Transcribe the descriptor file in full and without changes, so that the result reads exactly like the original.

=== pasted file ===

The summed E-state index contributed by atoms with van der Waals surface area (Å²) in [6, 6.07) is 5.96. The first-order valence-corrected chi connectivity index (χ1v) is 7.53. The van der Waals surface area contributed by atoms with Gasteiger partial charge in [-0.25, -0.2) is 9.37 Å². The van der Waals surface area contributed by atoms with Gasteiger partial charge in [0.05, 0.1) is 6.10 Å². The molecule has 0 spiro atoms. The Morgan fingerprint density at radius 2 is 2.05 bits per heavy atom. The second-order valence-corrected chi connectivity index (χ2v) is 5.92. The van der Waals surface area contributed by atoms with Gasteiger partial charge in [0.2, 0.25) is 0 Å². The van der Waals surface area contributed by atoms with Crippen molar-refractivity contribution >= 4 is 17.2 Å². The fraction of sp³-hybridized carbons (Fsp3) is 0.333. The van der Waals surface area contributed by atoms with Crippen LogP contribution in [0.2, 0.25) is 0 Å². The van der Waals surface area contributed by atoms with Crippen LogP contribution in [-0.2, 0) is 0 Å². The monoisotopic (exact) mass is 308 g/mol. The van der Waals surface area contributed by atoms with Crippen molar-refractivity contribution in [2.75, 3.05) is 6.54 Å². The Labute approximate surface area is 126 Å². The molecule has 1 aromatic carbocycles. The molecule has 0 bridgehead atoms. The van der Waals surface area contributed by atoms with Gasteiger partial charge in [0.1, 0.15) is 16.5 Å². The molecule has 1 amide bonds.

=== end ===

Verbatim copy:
The summed E-state index contributed by atoms with van der Waals surface area (Å²) in [6, 6.07) is 5.96. The first-order valence-corrected chi connectivity index (χ1v) is 7.53. The van der Waals surface area contributed by atoms with Gasteiger partial charge in [-0.25, -0.2) is 9.37 Å². The van der Waals surface area contributed by atoms with Gasteiger partial charge in [0.05, 0.1) is 6.10 Å². The molecule has 0 spiro atoms. The Morgan fingerprint density at radius 2 is 2.05 bits per heavy atom. The second-order valence-corrected chi connectivity index (χ2v) is 5.92. The van der Waals surface area contributed by atoms with Gasteiger partial charge in [0.2, 0.25) is 0 Å². The van der Waals surface area contributed by atoms with Crippen molar-refractivity contribution >= 4 is 17.2 Å². The fraction of sp³-hybridized carbons (Fsp3) is 0.333. The van der Waals surface area contributed by atoms with Crippen LogP contribution in [0.2, 0.25) is 0 Å². The van der Waals surface area contributed by atoms with Crippen LogP contribution in [-0.2, 0) is 0 Å². The monoisotopic (exact) mass is 308 g/mol. The van der Waals surface area contributed by atoms with Crippen molar-refractivity contribution in [2.75, 3.05) is 6.54 Å². The Labute approximate surface area is 126 Å². The molecule has 1 aromatic carbocycles. The molecule has 0 bridgehead atoms. The van der Waals surface area contributed by atoms with Gasteiger partial charge in [0.1, 0.15) is 16.5 Å². The molecule has 1 amide bonds.